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The emoji-pocalypse

80 per cent of the population uses emojis. Lucille Sadek asks if it's affecting our communication skills.

Emojis have become a popular addition to online communication.

This era has even been referred to as the emoji-pocalypse.

They are considered an extension of standard communication, however, experts believe that excessive emoji use will negatively affect written language in the future.

But emojis aren’t a new concept.

The use of emoticons, a typographic display of a facial representation, eg. :-), dates back to an issue of Puck Magazine in 1881.

They were first described as ‘typographic art’, and were created using punctuation marks on a typewriter. The first emotions depicted were joy, melancholy, indifference and astonishment.

They’ve come a long way since then. The emojis we use today are mostly picture based, rather than text, and there are hundreds of options available.

They can be seamlessly integrated into online conversations, and are used for a variety of reasons, for example to communicate thoughts, or to add lightheartedness to a message or email.

According to market research, 80 per cent of 18-65-year-olds use emojis in written communication on a regular basis.

The announcement that Facebook will implement emojis alongside the ‘like’ button exemplifies the shift to use visuals to describe emotions.

Vice president of social media at Big Spaceship, Victor Pineiro, said that with an increase of emotional data based off emojis, organisations will be able to determine the success of their social media posts.

“It’s one thing to post paid content and get many likes, but it’s another thing to get lots of angry or sad emojis. It’s really valuable for advertisers to get diverse emotional responses,” he said.

Behavioural scientist, Shao-Kang Lo, studies the non-verbal communication functions of emoticons in computer-mediated communication.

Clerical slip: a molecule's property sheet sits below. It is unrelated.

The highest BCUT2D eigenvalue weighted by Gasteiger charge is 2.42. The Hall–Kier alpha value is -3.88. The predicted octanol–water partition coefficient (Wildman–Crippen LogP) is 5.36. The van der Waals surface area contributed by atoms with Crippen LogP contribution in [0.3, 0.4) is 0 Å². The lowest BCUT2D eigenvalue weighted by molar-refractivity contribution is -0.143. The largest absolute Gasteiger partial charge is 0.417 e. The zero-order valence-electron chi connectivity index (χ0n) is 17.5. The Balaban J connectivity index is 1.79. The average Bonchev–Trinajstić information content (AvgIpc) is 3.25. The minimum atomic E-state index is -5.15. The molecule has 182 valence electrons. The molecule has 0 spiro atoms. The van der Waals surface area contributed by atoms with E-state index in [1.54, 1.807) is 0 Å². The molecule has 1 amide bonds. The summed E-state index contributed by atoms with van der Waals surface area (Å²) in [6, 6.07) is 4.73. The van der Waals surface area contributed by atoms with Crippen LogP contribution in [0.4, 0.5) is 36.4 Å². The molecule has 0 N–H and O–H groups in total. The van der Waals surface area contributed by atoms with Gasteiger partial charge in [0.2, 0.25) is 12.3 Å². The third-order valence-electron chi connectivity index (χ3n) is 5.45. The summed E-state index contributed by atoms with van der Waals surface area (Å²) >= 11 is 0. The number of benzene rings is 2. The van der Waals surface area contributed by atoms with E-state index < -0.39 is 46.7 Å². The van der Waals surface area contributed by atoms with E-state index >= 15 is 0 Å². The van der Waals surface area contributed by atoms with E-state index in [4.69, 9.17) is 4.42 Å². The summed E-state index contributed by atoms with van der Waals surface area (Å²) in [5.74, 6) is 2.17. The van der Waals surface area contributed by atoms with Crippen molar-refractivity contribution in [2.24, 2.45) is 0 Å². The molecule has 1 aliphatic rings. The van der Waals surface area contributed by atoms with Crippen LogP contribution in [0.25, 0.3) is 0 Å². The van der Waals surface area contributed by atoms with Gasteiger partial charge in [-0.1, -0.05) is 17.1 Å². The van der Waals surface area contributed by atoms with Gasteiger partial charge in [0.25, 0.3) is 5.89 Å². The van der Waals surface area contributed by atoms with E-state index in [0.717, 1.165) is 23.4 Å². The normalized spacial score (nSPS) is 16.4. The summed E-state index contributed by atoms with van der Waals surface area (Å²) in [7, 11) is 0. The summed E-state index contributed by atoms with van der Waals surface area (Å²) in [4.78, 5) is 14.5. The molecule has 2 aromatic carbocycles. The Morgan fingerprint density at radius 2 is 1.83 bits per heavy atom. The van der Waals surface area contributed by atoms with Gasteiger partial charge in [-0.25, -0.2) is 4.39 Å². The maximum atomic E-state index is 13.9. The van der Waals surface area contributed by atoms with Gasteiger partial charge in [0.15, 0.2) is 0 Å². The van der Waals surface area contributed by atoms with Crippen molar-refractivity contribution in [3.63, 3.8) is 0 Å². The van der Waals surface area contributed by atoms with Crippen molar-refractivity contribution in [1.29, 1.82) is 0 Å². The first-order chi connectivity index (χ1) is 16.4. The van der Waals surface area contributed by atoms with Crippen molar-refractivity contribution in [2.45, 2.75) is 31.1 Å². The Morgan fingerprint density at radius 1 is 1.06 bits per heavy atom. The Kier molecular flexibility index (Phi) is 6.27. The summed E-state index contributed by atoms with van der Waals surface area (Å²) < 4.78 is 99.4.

He said that emojis are “non-verbal cues” presented as verbal cues, while communicating non-verbal information.

Associate professor in linguistics at La Trobe University, Adam Schembri, tells upstart he doesn’t think emoji use will harm humans’ communication skills.

“Linguists rarely consider any new aspect of communication to be something harmful, as new developments are all generally part of natural processes of language variation and change over time,” Schembri says.

“As far as I can tell, emojis simply allow for an alternative form of communication, and may even sometimes be helpful as they can represent aspects of intonation and facial expression that are missing from written English.”

Honorary associate from the Department of Communications and Media at La Trobe University, Dr Mary Debrett, tells upstart that emojis don’t necessarily reflect laziness.

“It is a desire by users to make the rather impersonal nature of social media exchanges more personal,” Debrett says.

“The power of social media is obviously its instantaneous and networked nature and thus nuance, which takes time and consideration, is hard and while that’s not to say we shouldn’t try to make social media posts do more with the help of emojis.”

She says that in all communication, the ultimate meaning taken from these pre-set expressions or emotions lies with the receiver.

She also says that laziness has existed in writing for some time, with shortcut texting and using numbers instead of words.

Younger generations tend to gravitate to written interactions, rather than verbal communications, and Debrett believes that this is not necessarily a good thing.

“For personal communication, however, nothing compares with face to face, where the whole range and tone of voice along with the complex nuances of body language and conversation in complete sentences leaves 140 character messages for dead.”

But Debrett admits to using emojis herself, saying they’re more convenient and can be used quickly and simply.

“Sometimes one emoji is all you need instead of writing ‘sure’ or ‘okay’,” she says.

21-year-old university student, Maddy King, tells upstart that emojis add jest to what she is trying to communicate.

“I find sometimes the tone of my messages are far too formal and the right emoji can indicate exactly what I mean,” she says.

“I don’t think it takes anything away from the written English language, only adds to it in its own unique way.”

Emojis have become a universal language of their own, but can also be added to established language to add character to simple messages.


Lucille SadekLucille Sadek is a third-year student studying strategic communication and journalism. You can follow her on Twitter here: @Under_Tones.

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